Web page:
LSU baseball media day

LSU baseball freshman infielder and outfielder Dylan Crews (3) retrieves the ball Friday, Jan. 29, 2021 during baseball white vs. gold media day at Alex Box Stadium on Gourrier Avenue in Baton Rouge, La.

If you were to describe the LSU baseball team in one word, it could be “inexperienced.”

Because the 2020 season abruptly ended last March before the conference portion of the schedule, over half of the team has yet to face SEC opponents, while those that have haven’t done so in nearly two years.

But, if you were to describe the LSU baseball freshmen in one word, it could be “impact.” That’s what Head Coach Paul Mainieri hopes to receive from his youngsters.

“I’m not going to be afraid to throw them into the fire,” Mainieri said. “I’m not going to be afraid to use them.”

Even with a pair of Preseason All-American pitchers, a handful of reliable upperclassmen and a solid group of juniors and sophomores, the freshman class — ranked second best in the nation by Baseball America — was all anyone wanted to talk about during Friday afternoon’s virtual media day. They were then on full display later Friday evening during the scrimmage portion of the team’s first practice of the spring. Five freshmen position players in total took the field for either team, and four freshmen pitchers tossed a combined eight innings.

The class is headlined by outfielder Dylan Crews and first baseman Tre’ Morgan. The two 18-year-olds led the way for the home team Friday night, batting first and second in the order. It’s something Mainieri says he’ll look to do frequently this season.

Crews was the 13th ranked high school player in the country in the 2020 class, and the highest ranked recruit to choose college baseball over the MLB Draft. He earned high praise from his coach, drawing comparisons to LSU standouts of the past.

“Dylan is one of those kids that arrives at LSU, and you know there’s something different about him,” Mainieri said. “[DJ] LeMahieu had that same aura, [Alex] Bregman had that aura, [Antoine] Duplantis had that aura. I tell him he has Bregman’s passion and LeMahieu’s swing.”

When asked about Morgan, Mainieri said he was surprised to see what his first baseman could do when he arrived on campus in the fall.

“I had no idea he was this good when we recruited him,” he said.

Just as he put Crews in a category with former LSU stars, he may have placed Morgan in an even more prestigious one.

“I’ve coached now, this will be my 39th year, and I would put him in a category of maybe five first basemen that I’ve coached in my entire lifetime as far as his defensive skill around first base,” he said.

Morgan’s defensive wizardry was on display Friday evening. He picked ball after ball out of the dirt, displayed his wingspan to reach for errant throws and nearly did a few full splits.

“He’s got the ability to pick balls in the dirt, but he’s also got the stretch and footwork on the bag to be able to give maximum distance,” Mainieri said. “He’s just got great instincts over there.”

Morgan’s defensive abilities at first base gave Mainieri enough confidence to move junior Cade Beloso from first base, the position he had played his entire collegiate career, to left field. Beloso and Morgan, coincidentally, are longtime friends. Their relationship goes back to their high school days in New Orleans, and Morgan says Beloso’s help in transitioning to the college game has been instrumental to his early success.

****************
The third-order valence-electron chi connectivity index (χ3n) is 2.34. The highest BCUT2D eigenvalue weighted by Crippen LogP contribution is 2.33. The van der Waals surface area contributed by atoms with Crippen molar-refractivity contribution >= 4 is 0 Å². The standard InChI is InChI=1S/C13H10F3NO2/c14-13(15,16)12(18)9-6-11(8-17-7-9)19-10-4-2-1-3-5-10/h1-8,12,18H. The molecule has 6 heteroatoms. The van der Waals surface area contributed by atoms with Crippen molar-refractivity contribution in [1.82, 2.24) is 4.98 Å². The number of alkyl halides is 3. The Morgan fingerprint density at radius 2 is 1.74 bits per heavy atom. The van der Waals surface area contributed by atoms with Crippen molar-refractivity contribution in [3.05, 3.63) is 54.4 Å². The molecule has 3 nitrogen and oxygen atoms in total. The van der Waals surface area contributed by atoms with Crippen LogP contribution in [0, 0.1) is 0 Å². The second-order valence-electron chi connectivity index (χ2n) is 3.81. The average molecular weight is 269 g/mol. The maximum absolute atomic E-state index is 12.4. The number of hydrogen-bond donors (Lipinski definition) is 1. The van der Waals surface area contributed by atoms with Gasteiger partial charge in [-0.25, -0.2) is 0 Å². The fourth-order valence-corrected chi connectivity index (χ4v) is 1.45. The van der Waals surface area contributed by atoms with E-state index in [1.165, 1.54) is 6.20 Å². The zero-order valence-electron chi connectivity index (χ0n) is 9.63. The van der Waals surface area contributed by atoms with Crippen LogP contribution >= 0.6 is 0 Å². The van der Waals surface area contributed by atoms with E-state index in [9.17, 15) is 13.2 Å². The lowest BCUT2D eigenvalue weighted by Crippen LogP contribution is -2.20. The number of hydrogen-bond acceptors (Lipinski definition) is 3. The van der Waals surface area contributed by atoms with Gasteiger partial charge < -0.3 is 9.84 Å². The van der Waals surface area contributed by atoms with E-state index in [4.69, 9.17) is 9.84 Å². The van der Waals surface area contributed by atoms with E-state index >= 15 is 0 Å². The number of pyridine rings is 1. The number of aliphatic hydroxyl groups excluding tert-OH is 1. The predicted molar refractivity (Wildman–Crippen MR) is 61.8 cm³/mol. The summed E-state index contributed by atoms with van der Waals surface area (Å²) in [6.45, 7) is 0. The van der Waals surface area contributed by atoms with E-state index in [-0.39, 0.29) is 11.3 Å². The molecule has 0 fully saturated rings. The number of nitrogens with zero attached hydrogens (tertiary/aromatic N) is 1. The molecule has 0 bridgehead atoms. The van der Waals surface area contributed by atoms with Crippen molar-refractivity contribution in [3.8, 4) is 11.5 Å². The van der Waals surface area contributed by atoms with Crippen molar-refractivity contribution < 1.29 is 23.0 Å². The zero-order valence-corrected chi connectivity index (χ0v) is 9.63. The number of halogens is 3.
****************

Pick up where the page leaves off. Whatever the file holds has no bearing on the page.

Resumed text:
“He has such a mature approach,” Beloso said Friday. “He doesn’t act or play like a freshman. He’s been one of our best hitters. It’s been so good to see Tre’ come in and do well.”

Another position player that has caught the attention of coaches is Will Safford. Mainieri says Safford, who stands just 5-feet-8-inches tall, is “tough as nails” and a “baseball rat,” bringing up the fact that he was a safety on a state championship-winning football team in high school.

“I have to catch myself from saying little Will Safford,” Mainieri said. “I say that affectionately because I can look at him eye-to-eye.”

Others who Mainieri noted were outfielder Brody Drost, who he says is a “young, budding Greg Deichmann type of player” and infielder Jordan Thompson, who he says he feels “really good about.”

“The talent is there, there’s just inconsistencies right now,” Mainieri said about Thompson.

Mainieri also said he’s excited about new pitchers Garrett Edwards, Will Hellmers, Ty Floyd and Blake Money.

“They (Edwards and Hellmers) maybe weren’t the most highly touted guys out of high school, but they just pitch,” he said. “Ty Floyd has made a lot of improvement. Blake is really getting himself into great shape, and this kid is a personality as wide as the Mississippi River bridge.

“Some of these freshman arms are really going to

surprise some people. They are all team oriented and just want to be good baseball players.”

As the spring season kicked off last Friday afternoon at Alex Box Stadium, the freshmen of LSU baseball were the focus. You could sense what Mainieri had stressed, that they would be relied on in big moments and in key spots.

“They don’t really look like freshmen,” sophomore infielder Cade Doughty said. “It’s pretty incredible what they’re going to do.”

Junior right-hander and Preseason First Team All-American selection Jaden Hill kept it short and sweet, but may have said it as best as anyone could.

“The freshmen coming in are really going to make an impact.”

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